The present invention relates to distribution of consumer products in the embedded system market. The following description is presented to enable one of ordinary skill in the art to make and use the invention and is provided in the context of a patent application and its requirements. Various modifications to the preferred embodiment and the generic principles and features described herein will be readily apparent to those skilled in the art. Thus, the present invention is not intended to be limited to the embodiment shown but is to be accorded the widest scope consistent with the principles and features described herein.
The present invention is described for particular applicability to an environment in which an electronic product is provided as two separate consumer items, an adaptive silicon foundation and a digitation file. The adaptive silicon foundation allows for a blank slate onto which a desired hardware designation and software application are applied via the digitation file. Thus, the distinction between software and hardware becomes negligible, as the adaptive silicon remains seemingly useless until the application of the digitation file to the adaptive silicon commences. The present invention relates to the aspects of distribution of the digitation file in a manner that allows for the separation of the responsibility of distribution and licensing and of authentication and encryption, while ensuring product security and integrity with proper revenue generation and notification when providing a consumer product.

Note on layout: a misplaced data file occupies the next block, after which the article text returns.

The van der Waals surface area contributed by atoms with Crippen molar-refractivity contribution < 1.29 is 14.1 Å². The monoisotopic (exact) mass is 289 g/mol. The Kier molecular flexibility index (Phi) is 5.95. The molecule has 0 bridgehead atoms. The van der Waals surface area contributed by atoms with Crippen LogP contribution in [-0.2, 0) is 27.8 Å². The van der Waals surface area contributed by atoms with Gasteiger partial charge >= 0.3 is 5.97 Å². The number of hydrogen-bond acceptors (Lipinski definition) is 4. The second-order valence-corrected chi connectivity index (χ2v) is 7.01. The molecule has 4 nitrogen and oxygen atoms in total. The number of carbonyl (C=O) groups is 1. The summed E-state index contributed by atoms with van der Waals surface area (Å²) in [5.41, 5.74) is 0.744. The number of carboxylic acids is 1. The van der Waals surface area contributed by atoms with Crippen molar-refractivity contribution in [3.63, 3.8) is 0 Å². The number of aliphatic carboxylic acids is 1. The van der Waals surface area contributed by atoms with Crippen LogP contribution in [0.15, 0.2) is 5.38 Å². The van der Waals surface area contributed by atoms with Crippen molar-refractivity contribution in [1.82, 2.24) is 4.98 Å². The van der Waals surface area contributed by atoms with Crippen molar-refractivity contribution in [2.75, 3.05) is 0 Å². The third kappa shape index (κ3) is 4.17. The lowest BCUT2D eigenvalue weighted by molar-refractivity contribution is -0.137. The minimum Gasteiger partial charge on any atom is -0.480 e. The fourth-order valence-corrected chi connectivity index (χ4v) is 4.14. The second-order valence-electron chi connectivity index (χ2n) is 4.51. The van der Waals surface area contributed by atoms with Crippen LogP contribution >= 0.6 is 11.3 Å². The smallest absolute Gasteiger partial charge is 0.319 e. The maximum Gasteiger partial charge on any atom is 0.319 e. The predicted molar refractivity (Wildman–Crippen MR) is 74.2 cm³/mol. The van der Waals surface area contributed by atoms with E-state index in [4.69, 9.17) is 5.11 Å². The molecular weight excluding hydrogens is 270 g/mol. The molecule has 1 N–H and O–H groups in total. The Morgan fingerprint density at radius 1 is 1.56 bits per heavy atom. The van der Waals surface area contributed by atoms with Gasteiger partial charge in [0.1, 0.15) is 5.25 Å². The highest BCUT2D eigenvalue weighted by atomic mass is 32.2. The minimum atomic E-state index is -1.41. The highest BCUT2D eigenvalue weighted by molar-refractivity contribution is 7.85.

By the nature of the digitation file providing the hardware designation and software application for the adaptive silicon, the value of the actual silicon performing the operations of the product is relative to the value of the digitation file. This represents a shift from the typical paradigm of consumer products, where the silicon hardware often is designed to perform the particular function of the device, as in an ASIC approach, and thus, the silicon hardware bears the value and the costs associated with the device. In contrast, with the present invention, the cost of the silicon becomes of much less significance, while the digitation file bears more of the value and the costs associated with the device.
In a preferred embodiment, the adaptive silicon is provided as an adaptive computing engine (ACE). A more detailed discussion of the aspects of an ACE are provided in co-pending U.S. patent application Ser. No. 09/815,122 entitled “Adaptive Integrated Circuitry with Heterogeneous and Reconfigurable Matrices of Diverse and Adaptive Computational Units Having Fixed, Application Specific Computational Elements,” filed Mar. 22, 2001, and assigned to the assignee of the present invention. Portions of that discussion are presented in the following in order to more full illustrate the aspects of the present invention.
Continuing to refer to
In a preferred embodiment, the various computational elements 250 are designed and grouped together, into the various reconfigurable computation units 200. In addition to computational elements 250 which are designed to execute a particular algorithm or function, such as multiplication, other types of computational elements 250 are also utilized in the preferred embodiment. As illustrated in